Growing Family, Building Trust

Nearly 15 years ago, Como Friends provided the first funding for a progressive animal training program at Como Zoo that uses positive reinforcement to encourage animals to participate in their own health care. That long-term investment has shown major returns in the last year, as Como’s zookeepers have managed the care and feeding of several expectant “zoo moms.”

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Como Zoo’s talented primate keepers use operant conditioning training to keep spider monkeys, orangutans, and gorillas healthy and curious.

“The training program helps to build trust with animals, and that was especially important with Markisa,” says primate keeper Megan Elder, who managed the birth plan for Como Zoo’s 28-year-old Sumatran orangutan, mother of 8-year-old Jaya. When she first arrived at Como Zoo, Markisa was stand-offish and mistrustful of keepers, but thanks to the consistent and positive reinforcement she receives in behind-the-scenes training sessions, the now veteran mother cooperated with all of the check-ups her planned c-section birth required.

“Markisa was a rock star,” Elder says. “She was calm throughout her pregnancy, which helped us give her the best care we could.”

Did You Know?

  • Sparky the Sea Lion was the first animal at Como Zoo to take part in operant conditioning training, a program that now includes hundreds of animals at Como.
  • In 2015, Como Zoo became just the second zoo in the U.S. to successfully train polar bears to participate in voluntary blood draws, allowing keepers to monitor animal health with a minimum of stress.
  • Como Zoo primate keeper Megan Elder is also “International Orangutan Studbook Keeper,” charged with keeping track of the genetic health of more than 3,000 captive orangutans around the world.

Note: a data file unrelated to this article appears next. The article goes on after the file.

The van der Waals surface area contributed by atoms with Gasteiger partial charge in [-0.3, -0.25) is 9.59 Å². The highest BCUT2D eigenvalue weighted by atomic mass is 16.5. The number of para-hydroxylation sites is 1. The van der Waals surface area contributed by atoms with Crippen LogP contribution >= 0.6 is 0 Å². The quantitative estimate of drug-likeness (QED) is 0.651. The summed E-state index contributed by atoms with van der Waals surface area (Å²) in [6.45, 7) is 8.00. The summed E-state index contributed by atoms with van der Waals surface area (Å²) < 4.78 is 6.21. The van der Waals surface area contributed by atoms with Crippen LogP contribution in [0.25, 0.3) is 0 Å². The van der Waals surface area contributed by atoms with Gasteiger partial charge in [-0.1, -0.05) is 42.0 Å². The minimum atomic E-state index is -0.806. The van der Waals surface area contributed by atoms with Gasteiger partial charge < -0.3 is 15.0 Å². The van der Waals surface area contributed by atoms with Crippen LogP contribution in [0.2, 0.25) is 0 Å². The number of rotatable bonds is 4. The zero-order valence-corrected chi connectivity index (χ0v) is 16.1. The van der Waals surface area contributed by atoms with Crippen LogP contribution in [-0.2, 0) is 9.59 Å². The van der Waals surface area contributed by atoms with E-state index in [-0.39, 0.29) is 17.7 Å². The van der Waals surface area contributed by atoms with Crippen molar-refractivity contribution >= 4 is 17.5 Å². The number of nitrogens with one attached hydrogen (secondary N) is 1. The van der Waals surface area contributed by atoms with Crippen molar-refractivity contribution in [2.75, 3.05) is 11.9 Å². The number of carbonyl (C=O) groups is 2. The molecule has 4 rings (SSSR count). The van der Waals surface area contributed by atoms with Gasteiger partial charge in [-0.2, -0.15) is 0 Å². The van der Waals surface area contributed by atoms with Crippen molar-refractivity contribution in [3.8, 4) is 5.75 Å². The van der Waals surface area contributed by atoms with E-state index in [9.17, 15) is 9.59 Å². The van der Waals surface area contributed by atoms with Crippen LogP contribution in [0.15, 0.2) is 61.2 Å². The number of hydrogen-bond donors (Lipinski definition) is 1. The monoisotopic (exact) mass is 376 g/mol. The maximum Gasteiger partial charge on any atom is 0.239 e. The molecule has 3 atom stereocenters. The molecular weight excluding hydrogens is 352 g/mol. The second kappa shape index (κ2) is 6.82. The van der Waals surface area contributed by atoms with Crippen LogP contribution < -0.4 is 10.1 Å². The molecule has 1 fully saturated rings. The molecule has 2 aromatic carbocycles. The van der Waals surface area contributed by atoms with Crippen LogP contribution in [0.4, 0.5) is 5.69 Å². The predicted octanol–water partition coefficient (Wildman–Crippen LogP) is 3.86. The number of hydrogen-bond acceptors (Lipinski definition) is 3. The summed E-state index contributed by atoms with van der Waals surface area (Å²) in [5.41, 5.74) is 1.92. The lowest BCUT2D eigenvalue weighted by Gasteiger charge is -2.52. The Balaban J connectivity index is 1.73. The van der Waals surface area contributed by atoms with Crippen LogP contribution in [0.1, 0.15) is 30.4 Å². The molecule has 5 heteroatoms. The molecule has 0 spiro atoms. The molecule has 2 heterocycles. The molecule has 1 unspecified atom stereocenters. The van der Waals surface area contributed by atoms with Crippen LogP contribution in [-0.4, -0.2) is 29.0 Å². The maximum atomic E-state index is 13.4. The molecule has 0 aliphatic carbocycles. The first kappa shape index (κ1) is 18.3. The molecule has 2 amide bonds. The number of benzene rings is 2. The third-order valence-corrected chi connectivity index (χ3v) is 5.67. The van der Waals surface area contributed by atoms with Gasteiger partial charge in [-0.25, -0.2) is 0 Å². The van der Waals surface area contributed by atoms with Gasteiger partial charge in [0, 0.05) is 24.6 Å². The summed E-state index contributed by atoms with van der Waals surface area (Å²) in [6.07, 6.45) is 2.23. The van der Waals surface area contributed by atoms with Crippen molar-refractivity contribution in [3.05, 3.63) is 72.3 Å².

The female orangutan participated in voluntary ultrasounds that helped veterinary partners at the University of Minnesota track her pregnancy from week to week, allowing them to settle on January 7, 2015 as the best day to deliver both a thriving baby and a healthy mother. Though the sight of a veterinarian was once cause for stress, Markisa actually presented her belly to U of M vets so they could see how her incision was healing after surgery. “I don’t know where we’d be without the training program,” says Elder. “It’s been so important to building the trust.”

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Baby Kemala just moments after her scheduled c-section birth at the University of Minnesota School of Veterinary Medicine.

During Como Zoo’s year-long “baby boom,”, your contributions to Como Friends also helped to build a new public feeding station for the giraffes, a fresh new look for the African Hoofstock building, and a splashy design plan to improve the Seal and Sea Lion habitat. Whether it was paying for the extra bananas Como Zoo’s two pregnant gorillas put away, or providing the equipment necessary to save Wyoming toads from extinction, nearly every animal at Como Zoo benefits from your contributions to Como Friends.

“Even the primate keepers got a nice new coffee maker as a baby shower gift, which really helped during those round-the-clock feedings,” says Elder. “We feel the support from Como Friends every day.”

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